The Secret Condition

by Amitai Etzioni Amitai Etzioni is a Professor of International Relations at The George Washington University and author of Security First: For a Muscular, Moral Foreign Policy (Yale 2007). Follow him on Twitter: @AmitaiEtzioni. 24.04.2010

The White House is hinting broadly that it is considering imposing a peace settlement on Israel and the Palestinians. Three elements of the plan the United States is to push are well known (no refugee return, a divided Jerusalem, and redrawn 1967 borders), but the fourth is rarely discussed in public: namely, that the Palestinian state be a disarmed state and that US or NATO troops be stationed along the Jordan River -- to ensure that Palestine will not turn into a Hamas-stan, a terrorist state.

I suggest that this fourth condition is a dangerous trap, despite the fact that such troops played a very salutary role in the DMZ in Korea and -- during the Cold War -- in Germany. At least it should be publicly aired and explored, so all the parties involved will be clear where this particular peace move is headed.

The fourth condition is most clearly laid out by two former national security advisers, Zbigniew Brzezinski and Brent Scowcroft, who participated in a recent small group meeting in the Obama White House, to discuss the peace move under consideration. They spelled it out in America and the World, a book composed of interviews conducted by Washington Post columnist David Ignatius.

In the book, both national security advisers agreed that "They [Israel and the Palestinians] need a heavier hand by the United States than we have traditionally practiced." However, both recognize that Israel has a legitimate concern that if a Palestinian state is established, Iran and Syria will rush to load it with weapons and armies of Jihadists, or that Hamas will extend its policy of seeking to destroy the state of Israel to the West Bank. Brzezinski suggests "an American line along the Jordan River," and Scowcroft favors putting a "NATO peacekeeping force" on the West Bank.

Most recently, the rarely-discussed demilitarized Palestine was granted a few lines in a Washington Post op-ed by Brzezinski and Stephen Solarz. In a summary of the proposed peace plan, they mention "a demilitarized Palestinian state with U.S. or NATO troops along the Jordan River to provide Israel greater security." (The fact that this would include Israeli control of the Palestinian airports may be too hot to even be mentioned).

How can I count the ways the fourth condition is a dangerous trap? First of all, while the first three conditions are almost impossible to reverse once in place, the fourth one can be changed by a simple act of Congress or an order by a future American president -- or the current one.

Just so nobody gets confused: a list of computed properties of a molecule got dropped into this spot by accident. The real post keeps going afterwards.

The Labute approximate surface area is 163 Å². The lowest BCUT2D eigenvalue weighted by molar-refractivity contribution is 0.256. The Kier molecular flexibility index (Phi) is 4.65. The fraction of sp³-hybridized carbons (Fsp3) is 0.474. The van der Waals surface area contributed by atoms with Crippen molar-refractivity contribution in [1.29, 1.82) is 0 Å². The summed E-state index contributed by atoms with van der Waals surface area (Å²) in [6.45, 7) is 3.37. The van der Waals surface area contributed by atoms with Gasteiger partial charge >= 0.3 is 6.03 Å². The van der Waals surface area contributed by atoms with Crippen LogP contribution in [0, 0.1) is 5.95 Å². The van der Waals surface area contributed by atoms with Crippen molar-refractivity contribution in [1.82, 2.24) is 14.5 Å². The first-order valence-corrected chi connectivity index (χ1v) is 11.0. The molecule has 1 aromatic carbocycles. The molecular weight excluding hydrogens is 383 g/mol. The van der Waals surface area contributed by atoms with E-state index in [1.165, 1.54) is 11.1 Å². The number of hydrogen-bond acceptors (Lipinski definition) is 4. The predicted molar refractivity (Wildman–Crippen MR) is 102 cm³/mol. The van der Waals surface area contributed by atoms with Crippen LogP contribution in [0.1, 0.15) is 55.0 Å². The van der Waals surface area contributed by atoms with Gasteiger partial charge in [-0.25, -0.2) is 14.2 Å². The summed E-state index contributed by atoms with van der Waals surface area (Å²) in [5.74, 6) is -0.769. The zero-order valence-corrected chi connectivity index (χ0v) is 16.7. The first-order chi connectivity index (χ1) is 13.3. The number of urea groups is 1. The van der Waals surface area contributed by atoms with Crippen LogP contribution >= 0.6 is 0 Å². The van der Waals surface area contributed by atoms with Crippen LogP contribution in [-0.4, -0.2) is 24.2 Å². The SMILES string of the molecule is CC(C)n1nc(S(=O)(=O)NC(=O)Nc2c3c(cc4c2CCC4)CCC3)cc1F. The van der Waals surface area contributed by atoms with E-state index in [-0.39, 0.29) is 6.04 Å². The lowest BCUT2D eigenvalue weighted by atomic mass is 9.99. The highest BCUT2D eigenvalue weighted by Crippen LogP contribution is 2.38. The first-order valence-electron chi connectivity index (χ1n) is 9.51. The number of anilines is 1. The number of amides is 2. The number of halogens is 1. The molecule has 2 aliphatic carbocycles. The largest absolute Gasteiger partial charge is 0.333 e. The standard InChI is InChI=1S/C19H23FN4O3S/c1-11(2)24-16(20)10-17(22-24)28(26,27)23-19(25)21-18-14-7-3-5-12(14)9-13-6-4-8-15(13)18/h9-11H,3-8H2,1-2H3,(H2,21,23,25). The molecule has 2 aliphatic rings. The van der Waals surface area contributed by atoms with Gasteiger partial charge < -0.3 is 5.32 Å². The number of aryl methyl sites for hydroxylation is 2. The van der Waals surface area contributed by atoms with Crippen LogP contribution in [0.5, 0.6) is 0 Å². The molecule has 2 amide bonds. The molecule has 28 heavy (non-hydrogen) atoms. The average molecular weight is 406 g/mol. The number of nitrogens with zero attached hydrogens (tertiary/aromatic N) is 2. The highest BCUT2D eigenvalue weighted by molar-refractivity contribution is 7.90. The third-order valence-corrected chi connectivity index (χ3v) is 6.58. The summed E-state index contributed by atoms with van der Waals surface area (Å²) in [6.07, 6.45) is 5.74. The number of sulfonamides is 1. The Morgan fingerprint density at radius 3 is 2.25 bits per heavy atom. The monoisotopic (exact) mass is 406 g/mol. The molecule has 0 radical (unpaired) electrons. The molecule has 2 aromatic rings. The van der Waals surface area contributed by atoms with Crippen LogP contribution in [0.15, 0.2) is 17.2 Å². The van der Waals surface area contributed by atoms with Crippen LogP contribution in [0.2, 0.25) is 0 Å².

Abba Eban once compared a United Nations force stationed on the Israeli-Egyptian border, which was removed just before Nasser attacked Israel, to an umbrella that is folded when it rains. The new umbrella is not much more reliable.

Second, the American troops in Iraq, and the NATO ones in Afghanistan, are unable to stop terrorist bombs and rocket attacks in those parts. There is no reason to hold that they would do better in the West Bank. Third, there are very few precedents for states that are demilitarized by force.

A two-state solution means to practically everyone involved, except a few foreign policy mavens, two sovereign states. A sovereign state is free to import all the arms and troops it wants. One second after the Palestinian state is declared, many in the Arab world, Iran, and surely in Europe, not to mention Russia and China, will hold that "obviously" the new free state cannot be prevented from arming itself, whatever it says on some parchment or treaty.

A strong case for a two-state solution has been made, but it better be based on the Palestinians developing their own effective forces and an Israeli presence on the Jordan River. Neither can rely on the United States, beleaguered as it is, or conflict- and casualty-averse NATO to show the staying power for peacekeeping which neither mustered in Kosovo, Bosnia, or Haiti, and which they have never provided in Sudan and the Congo.

Above all, unless all involved candidly discuss this rather unique conception of the Palestinian state -- and the reasons they favor such a setup -- the likelihood that it will be accepted by the Palestinians, and the much of the world, is less than nil.

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